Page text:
Mr McGrory: I understand that public confidence has been damaged, or adversely affected, because there were no convictions in this case.  That is understandable.  However, I have difficulty with the suggestion that there was anything undisclosed, underhand or secretive about the process.  In fact, nothing could be further from the truth.  The process has been very transparent.  In fact, it is the very transparency of the process that has perhaps led to some of the questions that have been raised.  That is because it was done in such an open way.  We have people who were prosecuted themselves, who received a sentence, who are on licence and who are subject to review of their sentence.  That process is under way.  They had an open trial.  They had disclosed to them all the information that the police gleaned in the debriefing process.  They had disclosed to them all other available material that was of assistance to them.  They had an open and fair trial that led to their acquittals.  The public ought to be taking a great deal of solace and comfort from the transparency of the process.  So I beg to differ from you in that regard.

 

Mr McCartney: Under the immunity clauses, or discount, as I think they call it, are they immune from prosecution for perjury?

 

Mr McGrory: No.  Nobody is.

 

Mr McCartney: Would that be a consideration?  The trial judge has publicly called them liars.  Could perjury also be a possible outcome of this?

 

Mr McGrory: Yes.  That will have to be examined.  However, the very fact that a judge says that somebody has lied in one context does not necessarily lead to a conviction for perjury.  There has to be a separate process.  However, that is something that would be open to the prosecution.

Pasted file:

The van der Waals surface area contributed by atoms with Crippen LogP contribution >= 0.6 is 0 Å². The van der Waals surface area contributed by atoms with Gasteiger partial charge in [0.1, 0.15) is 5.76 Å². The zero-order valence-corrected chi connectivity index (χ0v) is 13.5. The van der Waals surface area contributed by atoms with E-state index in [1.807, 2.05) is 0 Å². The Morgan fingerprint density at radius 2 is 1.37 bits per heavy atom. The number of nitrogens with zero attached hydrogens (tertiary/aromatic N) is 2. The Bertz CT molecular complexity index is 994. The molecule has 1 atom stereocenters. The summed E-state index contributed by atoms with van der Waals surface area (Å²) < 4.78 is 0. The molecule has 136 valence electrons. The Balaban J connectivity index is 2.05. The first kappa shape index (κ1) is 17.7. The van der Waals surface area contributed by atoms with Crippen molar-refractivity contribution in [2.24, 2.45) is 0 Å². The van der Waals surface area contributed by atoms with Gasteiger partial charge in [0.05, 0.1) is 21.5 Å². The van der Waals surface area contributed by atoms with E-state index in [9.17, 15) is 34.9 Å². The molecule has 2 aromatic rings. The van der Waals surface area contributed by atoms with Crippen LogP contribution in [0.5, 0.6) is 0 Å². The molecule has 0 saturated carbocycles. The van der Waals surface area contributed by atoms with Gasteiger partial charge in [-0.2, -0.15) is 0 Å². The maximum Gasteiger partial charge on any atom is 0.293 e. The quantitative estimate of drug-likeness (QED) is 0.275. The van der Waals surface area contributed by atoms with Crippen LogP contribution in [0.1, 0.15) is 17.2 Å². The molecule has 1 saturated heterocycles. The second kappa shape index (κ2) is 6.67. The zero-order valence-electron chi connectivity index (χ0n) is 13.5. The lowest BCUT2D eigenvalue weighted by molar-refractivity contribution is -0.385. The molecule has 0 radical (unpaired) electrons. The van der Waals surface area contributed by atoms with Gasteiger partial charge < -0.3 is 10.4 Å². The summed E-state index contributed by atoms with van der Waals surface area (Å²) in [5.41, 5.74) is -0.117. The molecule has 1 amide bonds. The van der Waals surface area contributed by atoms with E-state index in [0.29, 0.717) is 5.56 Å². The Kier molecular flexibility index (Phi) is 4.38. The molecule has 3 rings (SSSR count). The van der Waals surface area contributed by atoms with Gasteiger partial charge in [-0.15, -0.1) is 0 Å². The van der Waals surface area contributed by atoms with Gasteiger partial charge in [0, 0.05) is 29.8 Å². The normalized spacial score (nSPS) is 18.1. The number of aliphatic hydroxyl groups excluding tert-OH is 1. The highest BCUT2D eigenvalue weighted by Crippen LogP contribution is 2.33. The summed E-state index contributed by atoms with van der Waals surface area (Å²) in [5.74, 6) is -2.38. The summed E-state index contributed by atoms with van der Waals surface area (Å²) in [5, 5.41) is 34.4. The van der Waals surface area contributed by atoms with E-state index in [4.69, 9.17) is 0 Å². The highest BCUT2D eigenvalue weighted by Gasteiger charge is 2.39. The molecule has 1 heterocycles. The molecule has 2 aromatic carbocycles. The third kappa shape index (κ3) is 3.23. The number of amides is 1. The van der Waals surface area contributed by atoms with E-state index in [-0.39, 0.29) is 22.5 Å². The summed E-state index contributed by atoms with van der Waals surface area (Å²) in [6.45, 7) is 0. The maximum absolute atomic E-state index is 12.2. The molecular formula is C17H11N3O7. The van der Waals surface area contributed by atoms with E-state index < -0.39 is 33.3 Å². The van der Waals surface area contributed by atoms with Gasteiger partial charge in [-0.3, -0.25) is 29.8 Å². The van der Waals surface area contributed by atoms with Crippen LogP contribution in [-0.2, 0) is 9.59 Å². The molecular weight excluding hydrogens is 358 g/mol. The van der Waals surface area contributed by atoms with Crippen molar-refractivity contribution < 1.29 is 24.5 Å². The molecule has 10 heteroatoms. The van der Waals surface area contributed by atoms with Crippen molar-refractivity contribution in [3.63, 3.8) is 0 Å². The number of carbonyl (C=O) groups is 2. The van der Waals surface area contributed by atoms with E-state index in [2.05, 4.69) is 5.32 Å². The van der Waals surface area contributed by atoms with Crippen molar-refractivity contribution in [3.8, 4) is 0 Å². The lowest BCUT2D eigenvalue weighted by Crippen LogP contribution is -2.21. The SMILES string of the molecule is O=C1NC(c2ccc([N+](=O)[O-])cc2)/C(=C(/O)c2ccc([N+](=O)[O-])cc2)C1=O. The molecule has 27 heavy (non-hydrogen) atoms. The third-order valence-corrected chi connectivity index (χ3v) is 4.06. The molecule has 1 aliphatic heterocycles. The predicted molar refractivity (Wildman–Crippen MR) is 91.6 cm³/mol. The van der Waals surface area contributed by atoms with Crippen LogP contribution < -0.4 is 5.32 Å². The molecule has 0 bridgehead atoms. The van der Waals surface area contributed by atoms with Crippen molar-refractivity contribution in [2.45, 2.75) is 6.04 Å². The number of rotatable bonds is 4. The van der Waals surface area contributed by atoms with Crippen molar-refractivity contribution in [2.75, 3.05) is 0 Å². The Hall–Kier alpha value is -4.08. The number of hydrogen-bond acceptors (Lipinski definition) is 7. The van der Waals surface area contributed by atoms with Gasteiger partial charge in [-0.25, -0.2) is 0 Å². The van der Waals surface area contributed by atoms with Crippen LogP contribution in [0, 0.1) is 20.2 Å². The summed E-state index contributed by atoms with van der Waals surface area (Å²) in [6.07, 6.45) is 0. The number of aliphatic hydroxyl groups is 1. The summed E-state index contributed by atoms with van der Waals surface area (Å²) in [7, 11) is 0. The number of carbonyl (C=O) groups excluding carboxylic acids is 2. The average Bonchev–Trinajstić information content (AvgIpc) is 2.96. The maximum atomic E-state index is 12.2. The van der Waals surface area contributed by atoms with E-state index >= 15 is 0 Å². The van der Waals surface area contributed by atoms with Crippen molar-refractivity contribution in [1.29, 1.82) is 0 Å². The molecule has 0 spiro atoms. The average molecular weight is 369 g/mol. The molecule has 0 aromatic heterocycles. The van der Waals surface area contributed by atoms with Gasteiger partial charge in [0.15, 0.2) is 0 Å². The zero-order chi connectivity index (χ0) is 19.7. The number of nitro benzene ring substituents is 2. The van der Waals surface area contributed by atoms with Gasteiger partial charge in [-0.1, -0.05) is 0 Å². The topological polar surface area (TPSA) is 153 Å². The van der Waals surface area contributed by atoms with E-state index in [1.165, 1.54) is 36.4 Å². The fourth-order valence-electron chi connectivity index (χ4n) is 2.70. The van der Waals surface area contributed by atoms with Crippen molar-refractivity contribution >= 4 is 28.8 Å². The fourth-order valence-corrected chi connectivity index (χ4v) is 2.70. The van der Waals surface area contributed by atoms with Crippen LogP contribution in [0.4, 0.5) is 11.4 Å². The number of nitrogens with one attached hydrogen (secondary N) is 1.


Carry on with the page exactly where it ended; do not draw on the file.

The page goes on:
Ms J McCann: May I just ask a question on the back of some of the answers that you gave earlier?  You said that, if an assisting offender gives information that might include police wrongdoing, the police would interview them.  If they are giving information about police wrongdoing, who interviews them?  Is it the PSNI?  Who then goes in to interview them?

 

Mr McGrory: That is a matter for the police.  If there is an investigation into police wrongdoing, it ought to be, where possible, the ombudsman who carries out the investigation.  We touched earlier on issues of oversight of the police, and that is a matter for the police to address.  Certainly, one would be looking for a considerable degree of independence on the part of the investigators when issues of alleged police wrongdoing are involved.

 

Ms J McCann: Are you saying that the information that comes through one of those interviews goes to the ombudsman's office?

 

Mr McGrory: Yes, the ombudsman's office is charged with the responsibility of investigating the wrongdoing of police.

 

Ms J McCann: If that is the case, the police would already be aware of that wrongdoing as a result.  Is that right?

 

Mr McGrory: That depends on the extent to which the ombudsman shares the fruits of his investigation with the police.  I cannot speak to that; I am a prosecutor, and these are police issues.

 

Ms J McCann: I understand that, but I am just trying to get my head some of the answers that have already been given about transparency.  If that is the case, and that information would all be in the mix, how does that sit with article 2, where offenders assisting investigations and prosecutions have immunity from prosecution?